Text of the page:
Starfish, otherwise known as sea stars, have been suffering the effects of a mysterious disease that has decimated their numbers in both the Atlantic and Pacific oceans.
The disease was first observed a few years ago and now scientists have found a link between its prevalence and warming waters.
Unfortunately, since the latest outbreak was discovered in 2013 it’s impacted dozens of species and is believed to have killed millions of them. According to scientists, it wiped out 90 percent of some populations from Mexico to Alaska between 2013 and 2014.
While the disease has been linked to a fast-acting virus, according to a new study just published in the journal Philosophical Transactions of the Royal Society, scientists have also linked sea stars’ risk of becoming infected with the disease to warmer temperatures for the first time.
For the study, a group of scientists from Cornell University’s Ecology of Infectious Marine Diseases Research Coordination Network focused on the ochre star in a lab setting and various locations around the San Juan Islands off the coast of Washington.
“We were able to show warmer temperatures were related with the higher risk of disease,”� said Drew Harvell, professor of ecology and evolutionary biology at Cornell University and a co-author of the study. “We suspected there was a temperature link, but we really needed to look at the field data to pull that out and we were able to back that up with lab experiments that found that in warmer temperatures, they died faster.”
Sea stars are beautiful and fascinating, but there are plenty of other reasons to want to save them. As a predator and keystone species, their presence keeps marine ecosystems healthy. It’s not entirely clear what will happen if whole populations continue to vanish, but their absence is already being felt in some places.
Scientists hope their work will lead to more clues about the disease and whether some survivors may have a resistance that can be used to help stop its spread.
While they are bringing attention to the plight of disappearing sea stars, they’re also raising concerns about how other species are being affected by diseases that are helped along with warmer temperatures. In a second study they examined how disease outbreaks were affected by temperatures that impact species including corals, turtles, bivalves, eelgrasses and lobsters, in addition to how threats could be mitigated.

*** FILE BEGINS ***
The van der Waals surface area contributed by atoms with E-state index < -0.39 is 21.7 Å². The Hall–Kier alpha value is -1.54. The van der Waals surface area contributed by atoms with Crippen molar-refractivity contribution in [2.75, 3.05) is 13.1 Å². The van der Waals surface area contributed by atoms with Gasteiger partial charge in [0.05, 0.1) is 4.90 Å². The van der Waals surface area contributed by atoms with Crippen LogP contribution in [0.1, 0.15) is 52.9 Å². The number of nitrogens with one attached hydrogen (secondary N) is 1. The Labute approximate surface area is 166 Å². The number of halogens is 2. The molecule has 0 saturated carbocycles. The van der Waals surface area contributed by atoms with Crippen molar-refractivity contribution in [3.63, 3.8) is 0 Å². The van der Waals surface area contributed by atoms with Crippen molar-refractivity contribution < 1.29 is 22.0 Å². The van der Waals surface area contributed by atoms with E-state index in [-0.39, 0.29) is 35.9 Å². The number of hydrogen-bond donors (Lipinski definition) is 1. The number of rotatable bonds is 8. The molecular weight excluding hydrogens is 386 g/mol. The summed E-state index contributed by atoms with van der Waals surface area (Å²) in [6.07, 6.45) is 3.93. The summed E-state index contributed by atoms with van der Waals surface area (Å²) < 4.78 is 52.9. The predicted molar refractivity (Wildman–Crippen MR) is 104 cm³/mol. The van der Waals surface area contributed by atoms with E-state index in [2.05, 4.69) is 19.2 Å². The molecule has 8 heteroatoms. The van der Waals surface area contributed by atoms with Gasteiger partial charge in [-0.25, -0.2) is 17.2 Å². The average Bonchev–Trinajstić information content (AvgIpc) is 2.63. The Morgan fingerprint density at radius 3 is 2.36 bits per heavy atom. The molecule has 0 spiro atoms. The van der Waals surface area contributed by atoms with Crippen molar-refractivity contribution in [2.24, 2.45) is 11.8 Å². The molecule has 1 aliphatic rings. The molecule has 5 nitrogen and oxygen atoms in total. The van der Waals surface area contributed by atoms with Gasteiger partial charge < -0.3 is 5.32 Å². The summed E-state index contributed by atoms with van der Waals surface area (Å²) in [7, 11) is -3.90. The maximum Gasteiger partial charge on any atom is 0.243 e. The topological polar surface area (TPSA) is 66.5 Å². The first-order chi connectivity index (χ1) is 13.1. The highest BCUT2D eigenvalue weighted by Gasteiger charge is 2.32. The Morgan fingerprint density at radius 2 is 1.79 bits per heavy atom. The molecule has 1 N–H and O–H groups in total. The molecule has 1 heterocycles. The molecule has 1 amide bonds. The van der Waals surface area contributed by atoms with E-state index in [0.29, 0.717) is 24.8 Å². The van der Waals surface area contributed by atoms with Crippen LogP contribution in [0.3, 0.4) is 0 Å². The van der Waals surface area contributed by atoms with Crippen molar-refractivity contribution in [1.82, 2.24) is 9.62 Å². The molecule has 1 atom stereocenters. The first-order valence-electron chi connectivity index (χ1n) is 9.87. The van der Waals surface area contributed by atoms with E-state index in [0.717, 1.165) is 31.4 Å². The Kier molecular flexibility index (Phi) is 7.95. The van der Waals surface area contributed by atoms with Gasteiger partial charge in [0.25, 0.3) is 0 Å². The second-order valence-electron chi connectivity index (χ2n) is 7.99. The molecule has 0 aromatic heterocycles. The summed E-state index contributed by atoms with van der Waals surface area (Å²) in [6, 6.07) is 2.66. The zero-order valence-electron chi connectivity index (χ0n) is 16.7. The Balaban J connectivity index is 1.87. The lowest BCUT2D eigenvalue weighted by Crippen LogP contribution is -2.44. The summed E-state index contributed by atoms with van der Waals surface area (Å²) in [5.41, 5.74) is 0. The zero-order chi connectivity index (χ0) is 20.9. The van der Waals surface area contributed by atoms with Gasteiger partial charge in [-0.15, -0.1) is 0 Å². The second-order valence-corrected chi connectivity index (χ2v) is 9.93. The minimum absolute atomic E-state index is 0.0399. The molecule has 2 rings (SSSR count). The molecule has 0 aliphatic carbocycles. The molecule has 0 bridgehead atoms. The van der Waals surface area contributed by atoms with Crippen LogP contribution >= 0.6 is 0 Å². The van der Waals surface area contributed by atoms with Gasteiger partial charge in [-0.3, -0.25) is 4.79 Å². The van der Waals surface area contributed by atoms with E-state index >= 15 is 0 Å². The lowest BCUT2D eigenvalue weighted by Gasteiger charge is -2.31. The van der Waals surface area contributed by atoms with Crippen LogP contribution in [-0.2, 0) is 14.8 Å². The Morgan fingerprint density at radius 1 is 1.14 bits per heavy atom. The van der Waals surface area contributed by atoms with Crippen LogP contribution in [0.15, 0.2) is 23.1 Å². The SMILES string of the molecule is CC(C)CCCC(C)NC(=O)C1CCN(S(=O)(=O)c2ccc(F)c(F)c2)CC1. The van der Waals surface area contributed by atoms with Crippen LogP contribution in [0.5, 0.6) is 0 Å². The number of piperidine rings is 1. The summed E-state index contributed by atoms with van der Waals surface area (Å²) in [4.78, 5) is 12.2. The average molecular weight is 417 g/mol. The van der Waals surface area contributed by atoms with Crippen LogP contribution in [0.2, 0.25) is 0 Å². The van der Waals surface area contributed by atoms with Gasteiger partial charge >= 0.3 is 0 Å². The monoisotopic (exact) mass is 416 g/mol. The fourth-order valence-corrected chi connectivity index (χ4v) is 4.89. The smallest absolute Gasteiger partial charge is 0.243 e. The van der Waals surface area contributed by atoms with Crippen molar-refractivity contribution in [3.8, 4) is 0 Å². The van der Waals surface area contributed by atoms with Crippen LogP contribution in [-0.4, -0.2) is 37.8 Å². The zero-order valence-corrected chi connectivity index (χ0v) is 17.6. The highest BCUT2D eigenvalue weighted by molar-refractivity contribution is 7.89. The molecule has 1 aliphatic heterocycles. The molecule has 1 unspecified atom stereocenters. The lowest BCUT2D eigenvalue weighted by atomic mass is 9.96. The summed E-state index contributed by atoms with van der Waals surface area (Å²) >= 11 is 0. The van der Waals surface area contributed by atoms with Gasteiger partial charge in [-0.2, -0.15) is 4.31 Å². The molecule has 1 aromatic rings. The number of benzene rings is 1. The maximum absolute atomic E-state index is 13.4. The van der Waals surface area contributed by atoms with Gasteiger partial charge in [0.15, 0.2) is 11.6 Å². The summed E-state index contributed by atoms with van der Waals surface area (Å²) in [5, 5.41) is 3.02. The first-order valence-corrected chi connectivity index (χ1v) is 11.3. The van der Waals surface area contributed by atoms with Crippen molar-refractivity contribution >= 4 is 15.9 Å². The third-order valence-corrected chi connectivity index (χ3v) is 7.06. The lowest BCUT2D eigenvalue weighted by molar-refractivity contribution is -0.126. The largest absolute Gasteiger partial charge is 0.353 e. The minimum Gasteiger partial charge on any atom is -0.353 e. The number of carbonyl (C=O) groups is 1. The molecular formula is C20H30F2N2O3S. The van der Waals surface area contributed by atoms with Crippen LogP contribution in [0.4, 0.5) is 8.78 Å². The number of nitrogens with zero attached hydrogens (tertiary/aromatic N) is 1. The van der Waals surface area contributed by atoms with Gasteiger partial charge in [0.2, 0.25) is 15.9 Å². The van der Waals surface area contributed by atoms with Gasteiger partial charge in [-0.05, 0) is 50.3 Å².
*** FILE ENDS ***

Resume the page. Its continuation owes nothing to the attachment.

“Advanced warning of the right conditions for disease allows marine managers to increase surveillance and implement preventive strategies, such as reducing pollution, boat traffic and transmission dangers,” said Harvell.
While scientists continue to look for solutions, UC Santa Barbara, the University of Washington and Cornell University have set up sites for the public to help with a little citizen science by reporting observations. More info on how to help can be found here and here.
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Do you support or oppose each of the following policies as part of the recovery from the coronavirus pandemic?<img lazy-loadable="true" src="https://assets.rebelmouse.io/eyJhbGciOiJIUzI1NiIsInR5cCI6IkpXVCJ9.eyJpbWFnZSI6Imh0dHBzOi8vYXNzZXRzLnJibC5tcy8yNDQzODcyMC9vcmlnaW4ucG5nIiwiZXhwaXJlc19hdCI6MTYxNjg4MzY4OX0.B-bt9mltOhK0MHFbzK8G3_8sBkDAeUsAWm-AhNZYoxQ/img.png?width=980" id="acd43" class="rm-shortcode" data-rm-shortcode-id="8724178274b9f96e27055f74a1bafe20" data-rm-shortcode-name="rebelmouse-image" />
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Aerial view of the Tongass National Forest. Alan Wu / Flickr / CC BY-SA 2.0
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Hamstrung by coronavirus lockdowns, frustrated school strikers have spent months staging digital protests against world leaders failing to act urgently on climate change.
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Opportunity for a New Normal<p>Last September's Global Climate Strike drew young and old protestors around the world, with organizers estimating a global turnout of 7.6 million, including an estimated 270,000 people in Berlin. Activists have adjusted this year's event to account for social distancing and different levels of coronavirus restrictions in cities taking part.</p><p>They say COVID-19 also presents opportunities.</p><p>"The pandemic shows that we can change our normal daily life, and we are very able to adjust to a situation of crisis," she says. The key question is how economies get back on their feet: "We have the possibility to build a new normal, to build a renewable world order, and an environmentally just, climate-just normal for everybody."</p><p>In July, Jeng was among 20 female Fridays for Future activists from the Global South to sign an open letter to G20 finance ministers warning that their decisions in "exclusive backrooms" over stimulus packages and corporate bailouts would "lock in development pathways for decades."</p><p>"The system is not broken, it was built to be unjust. We don't need recovery, we need a reboot," the letter reads, stressing that "black people, indigenous peoples and people of color," have been disproportionately hit by the economic, climate and coronavirus crises. </p>
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